Debate: Which has had more lasting impact, the assassination of JFK, or sci-fi series Dr Who?


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The Independent Online


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At precisely 5.16pm on 23 November 1963 the world stopped…as a hauntingly evocative theme tune heralded the earthly arrival of a mysterious time traveller known as Doctor Who. Of course, just 24 hours earlier the assassination of JFK had also caused a bit of a rumpus.

As both epoch-shaking events are marked with lavish 50th anniversary commemorations, it’s time to ask which of these landmarks has actually had the most impact on the lives of people today?

Case for: JFK Assassination

“If anyone’s going to kill me, it should happen now,” JFK reportedly told his wife Jackie, as the President basked in the glow of the successful resolution of the Cuban Missile Crisis in October 1962.

Not for a mortal President, the endless regenerations conjured up by a clever scriptwriter to revive each iteration of Doctor Who.

The assassination which followed a year after President Kennedy’s prescient remark stopped the world, and continues to grip the imagination because its consequences still reverberate.

Did our era of stage-managed, security-bubble politicians hatch from the President’s insistence on letting the public get up close and personal with its elected leaders?


In fact, by most measures, Mr Kennedy’s political legacy is modest. He was not a bold liberal reformer as legend has it; rather, he was a cautious and pragmatic moderate.

While he appeared to be hitting his stride in his final year in office, it was his successor, Lyndon Johnson, who enacted historic welfare and civil rights reform. Whether Mr Kennedy would have kept the US out of full-scale war in Vietnam – as his supporters have maintained – can never be known.

Rupert Cornwell

This was one of the most horrifying events of the 20th century, broadcast on television so that millions could - and did - see it. Forget the political implications, this event chilled hearts. It is fair to call it the most traumatic peacetime event of the last hundred years. Fiction like Dr Who cannot compare.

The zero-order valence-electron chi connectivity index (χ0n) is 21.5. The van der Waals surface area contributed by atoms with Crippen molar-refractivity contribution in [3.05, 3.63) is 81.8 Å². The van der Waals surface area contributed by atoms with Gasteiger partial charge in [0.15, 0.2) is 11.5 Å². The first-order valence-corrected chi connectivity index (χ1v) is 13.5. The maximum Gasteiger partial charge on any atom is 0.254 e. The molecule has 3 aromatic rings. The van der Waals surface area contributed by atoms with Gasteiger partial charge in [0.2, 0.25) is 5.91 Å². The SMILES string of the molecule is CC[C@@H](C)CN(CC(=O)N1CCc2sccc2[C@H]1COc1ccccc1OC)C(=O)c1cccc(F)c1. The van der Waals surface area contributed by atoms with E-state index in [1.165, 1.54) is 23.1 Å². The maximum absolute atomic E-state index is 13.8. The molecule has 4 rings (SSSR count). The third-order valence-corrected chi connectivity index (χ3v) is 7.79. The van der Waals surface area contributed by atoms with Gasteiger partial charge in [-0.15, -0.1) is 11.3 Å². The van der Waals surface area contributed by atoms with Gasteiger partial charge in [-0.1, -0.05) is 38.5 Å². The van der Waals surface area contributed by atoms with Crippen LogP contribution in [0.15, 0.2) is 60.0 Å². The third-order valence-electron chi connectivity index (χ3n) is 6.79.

Case for: Dr Who

From the first note of the electronic theme music, Doctor Who was more than just one TV serial among others. The music really was ahead of its time, before the use of synthesisers in pop music and anticipating the entire Pink Floyd oeuvre. With the arrival of the Daleks in the second series, the grip of the show on the imagination of generations was tenacious. So tenacious that its BBC overlords invented regeneration, so that the show could go on after the retirement of William Hartnell, the original Doctor. The plot device by which the same character came to be played by a new actor gave the series the evolutionary advantage of adaptability.

Its reinvention in 2005 was a triumphant reassertion of British creative genius, and of the individual creative genius of Russell T Davies in particular, and a surprising rediscovery of family TV against the grain of the supposed atomisation of the age of the internet and the computer game.

What a metaphor for the power of fiction the Tardis is: a blue box that opened minds of so many not so much to science but to immeasurable realm of imagination and story-telling.


Doctor Who, having survived its own assassination attempt, when Michael Grade “axed” the series in the 1980s, has inspired, scared and exhilarated generations of fans by placing very human dilemmas at the heart of whatever alien life form-generated planetary catastrophe its writers have dreamt up.

The physics that allows Doctor Who to travel through space and time are sufficiently solid for Prof Brian Cox to assess its scientific contribution. The series itself has become one of Britain’s most valuable “brands”, cited by politicians as an important cultural export. On Monday, the red carpet was rolled out for the Daleks at a Buckingham Palace anniversary reception.

The JFK legacy is one of “what might have beens” but Doctor Who’s proven ability to regenerate and reinvent itself across time and space is one every politician must envy.

Which event did the BBC consider the most significant? When President Kennedy was killed, the BBC saw no reason to displace normal programming. Despite the enormity of the assassination, the debut Doctor Who episode was delayed for just 80 seconds by the Saturday teatime news.